The Book of Answers: The New York Public Library Telephone Reference Service's Most Unusual and Entertaining Questions

The Book of Answers: The New York Public Library Telephone Reference Service's Most Unusual and Entertaining Questions

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by Barbara Berliner, George Ochoa, Melinda Corey
     
 
How many of these questions can you answer without calling the New York Public Library's Telephone Reference Service?
  • Who really designed the American flag?
  • How hot is the sun's surface?
  • How does quicksand work?
  • When was the Ark of the Covenant last seen?
  • Who sat at the Algonquin Round Table?
  • Where does the name "The Grateful Dead" come

Overview

How many of these questions can you answer without calling the New York Public Library's Telephone Reference Service?

  • Who really designed the American flag?
  • How hot is the sun's surface?
  • How does quicksand work?
  • When was the Ark of the Covenant last seen?
  • Who sat at the Algonquin Round Table?
  • Where does the name "The Grateful Dead" come from?
  • Why is Christmas abbreviated Xmas?
  • Can any creature besides humans get a sunburn?
  • How many muscles does it take to smile? To frown?
  • Why are rabbits' feet considered good luck?

You could, of course, do all the painstaking research yourself. Or you could pick up the phone and call the resourceful, erudite, quick-witted librarians of the New York Public Library's Telephone Reference Service, Tel Ref, for whom questions like these are all in a day's work. For the past twenty years, Tel Ref has met the information needs of a public as diverse as the subjects in the Library's catalog, and now they've compiled their most interesting, unusual, and most-often-asked queries into The Book of Answers - a delight for browsers, a treasure trove of fascinating information, and the perfect companion to The New York Public Library Desk Reference.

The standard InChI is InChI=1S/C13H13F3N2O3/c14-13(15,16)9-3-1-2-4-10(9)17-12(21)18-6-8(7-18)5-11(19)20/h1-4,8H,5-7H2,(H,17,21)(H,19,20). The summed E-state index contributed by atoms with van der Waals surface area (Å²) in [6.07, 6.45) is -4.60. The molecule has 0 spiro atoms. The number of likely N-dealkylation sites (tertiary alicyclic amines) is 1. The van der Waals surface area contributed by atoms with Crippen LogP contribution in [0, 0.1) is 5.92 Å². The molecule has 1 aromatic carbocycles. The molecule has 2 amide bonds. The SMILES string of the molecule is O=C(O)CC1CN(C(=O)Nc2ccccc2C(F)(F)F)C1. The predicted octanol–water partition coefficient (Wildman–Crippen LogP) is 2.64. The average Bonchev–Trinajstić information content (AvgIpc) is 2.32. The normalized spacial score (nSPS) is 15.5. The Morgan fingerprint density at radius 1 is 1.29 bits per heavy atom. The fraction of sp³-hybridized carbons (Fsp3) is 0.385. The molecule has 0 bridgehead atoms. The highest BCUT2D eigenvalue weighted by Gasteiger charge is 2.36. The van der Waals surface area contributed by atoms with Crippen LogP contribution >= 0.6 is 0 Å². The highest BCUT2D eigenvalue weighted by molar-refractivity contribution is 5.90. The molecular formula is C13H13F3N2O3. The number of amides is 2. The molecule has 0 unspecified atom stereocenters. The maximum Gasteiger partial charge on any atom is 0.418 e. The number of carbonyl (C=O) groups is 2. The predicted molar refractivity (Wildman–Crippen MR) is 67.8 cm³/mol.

Editorial Reviews

Library Journal
What do NYPL librarians do with the most popular, peculiar, and humorous questions asked over a 20-year period? Find the answers, organize them into 27 subject areas, compile a 1300-term index, and publish it all in a book, of course. The result has enough whos, whens, wheres, whats, and whys to drive even the most dedicated trivia buff mad. (Who invented the brassiere? What is the longest recorded attack of hiccupping? Why are manholes round?) Although sources are not cited, the introductory material notes that each answer is based on documentation in the library's extensive collection. Use the New York Public Library Desk Refer ence ( LJ 7/89) as a primary reference source; purchase this for its entertainment value, or as a gift for the reference librarian who has everything.-- Stanley P. Hodge, Ball State Univ. Lib., Muncie, Ind.

Product Details

ISBN-13:
9780760755693
Publisher:
Sterling Publishing
Publication date:
03/10/2004
Pages:
311
Product dimensions:
5.50(w) x 8.02(h) x 1.12(d)

Related Subjects

Read an Excerpt

Chapter 1

American History

Who was the first American-born child of English settlers?

Virginia Dare, born in 1587 to English settlers of the "lost colony" of Roanoke Island. The entire colony disappeared; Dare's death date is unknown.

Did the pilgrims eat turkey at the first Thanksgiving celebration at Plymouth Rock?

At the three-day festivities celebrating survival through the winter, many foods were served, but turkey was not one of them. The menu included: venison, duck, goose, seafood, eels, white bread, corn bread, leeks, watercress and various other greens, wild plums, dried berries, and wine.

Is it true that Manhattan Island was bought from the Indians for $24?